By John Kelly
An American friend once asked me to compare the Irish political scene to the U.S. I had to explain that there are more parties in the Republic of Ireland. And I added that in years gone by, there was a similarity between the two countries in that it sometimes seemed there were only two rivals, Fianna Fail and Fine Gael.
Historically, I then had to explain that other political parties had bitterly fought their corners in Ireland. Labor, for example, has been around for good many years, claiming its parentage from the most socialist of the 1916 leaders, James Connolly. In its history, it has experienced fluctuating political fortune.
In the 1950s, Irish political life was particularly active. Several strong parties emerged, particularly Clann na Poblachta, translating very roughly into English as "The Public Family," and the strong farmer’s party, Clann na Taluin, or the "Party of the Land."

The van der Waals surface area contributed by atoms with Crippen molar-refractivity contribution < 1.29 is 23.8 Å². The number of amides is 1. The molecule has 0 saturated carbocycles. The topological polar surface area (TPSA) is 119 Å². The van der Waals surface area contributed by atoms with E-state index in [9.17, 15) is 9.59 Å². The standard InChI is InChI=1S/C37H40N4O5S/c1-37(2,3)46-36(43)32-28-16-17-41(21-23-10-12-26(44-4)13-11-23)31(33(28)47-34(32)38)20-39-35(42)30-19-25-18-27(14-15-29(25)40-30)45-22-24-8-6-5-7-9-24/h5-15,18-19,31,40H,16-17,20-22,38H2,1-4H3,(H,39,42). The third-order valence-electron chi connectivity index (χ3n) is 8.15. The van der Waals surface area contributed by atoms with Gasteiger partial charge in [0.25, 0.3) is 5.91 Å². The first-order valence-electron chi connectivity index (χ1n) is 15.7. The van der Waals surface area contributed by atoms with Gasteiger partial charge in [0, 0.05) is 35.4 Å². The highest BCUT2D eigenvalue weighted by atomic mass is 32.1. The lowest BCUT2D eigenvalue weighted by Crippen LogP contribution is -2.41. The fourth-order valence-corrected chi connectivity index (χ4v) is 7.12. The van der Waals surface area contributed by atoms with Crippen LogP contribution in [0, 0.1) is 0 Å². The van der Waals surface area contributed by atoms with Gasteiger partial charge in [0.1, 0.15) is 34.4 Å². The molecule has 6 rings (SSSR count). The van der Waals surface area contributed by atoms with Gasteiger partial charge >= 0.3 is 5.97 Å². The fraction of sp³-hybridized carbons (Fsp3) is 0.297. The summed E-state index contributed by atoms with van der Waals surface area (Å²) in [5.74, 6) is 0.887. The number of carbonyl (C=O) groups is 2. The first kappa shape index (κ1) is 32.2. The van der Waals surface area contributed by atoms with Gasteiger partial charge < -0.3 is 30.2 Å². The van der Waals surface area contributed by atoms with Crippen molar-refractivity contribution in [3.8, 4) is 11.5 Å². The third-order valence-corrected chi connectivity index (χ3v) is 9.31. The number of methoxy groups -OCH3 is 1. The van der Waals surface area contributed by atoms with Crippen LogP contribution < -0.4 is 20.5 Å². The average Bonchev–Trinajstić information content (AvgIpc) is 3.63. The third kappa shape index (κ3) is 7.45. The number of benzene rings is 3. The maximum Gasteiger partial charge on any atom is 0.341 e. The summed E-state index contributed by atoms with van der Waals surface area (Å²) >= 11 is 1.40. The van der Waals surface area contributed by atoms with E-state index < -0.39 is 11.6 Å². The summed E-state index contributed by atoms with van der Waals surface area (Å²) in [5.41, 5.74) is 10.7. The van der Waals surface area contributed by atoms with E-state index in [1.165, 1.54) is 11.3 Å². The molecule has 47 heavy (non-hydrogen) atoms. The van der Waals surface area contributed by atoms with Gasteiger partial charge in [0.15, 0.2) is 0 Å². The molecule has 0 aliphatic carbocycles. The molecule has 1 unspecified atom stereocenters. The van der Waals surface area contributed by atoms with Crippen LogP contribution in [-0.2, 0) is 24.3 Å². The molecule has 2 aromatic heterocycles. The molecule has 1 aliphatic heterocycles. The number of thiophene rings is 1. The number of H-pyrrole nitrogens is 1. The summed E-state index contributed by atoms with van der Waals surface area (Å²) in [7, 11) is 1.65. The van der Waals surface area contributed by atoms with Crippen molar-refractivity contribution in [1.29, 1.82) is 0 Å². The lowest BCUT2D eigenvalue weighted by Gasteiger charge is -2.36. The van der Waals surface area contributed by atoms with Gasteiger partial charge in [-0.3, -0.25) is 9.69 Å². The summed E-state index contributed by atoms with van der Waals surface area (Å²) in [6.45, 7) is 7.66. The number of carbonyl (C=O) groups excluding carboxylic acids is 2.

Famously, during that decade, another emerged that was to represent the unemployed. There were many thousands who were out of work in that time, especially in Dublin. Young men and women shared ships along with cattle raised for the English market.
While Eamon de Valera had his own unique social vision of Ireland, he had little time for economics or the necessity for enterprise. This is a little surprising when you take into account the fact that he was pretty enterprising himself.
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For example, not alone did he raise the money to fund the ill-fated Irish Press Group, but he also set up Irish Press Films. That particular company completed at least two historical documentary films during the 1930s, one, in color, on the Shannon hydroelectric scheme and the second on aviation. Their whereabouts are now unknown. Both were stored in the old Irish Press building on Burgh Quay.
Whatever about de Valera’s personal enterprise, it was not until the advent of Sean Lemass as Fianna Fail leader that the young Republic of Ireland made a successful attempt to drag itself into the modern capitalist-dominated world.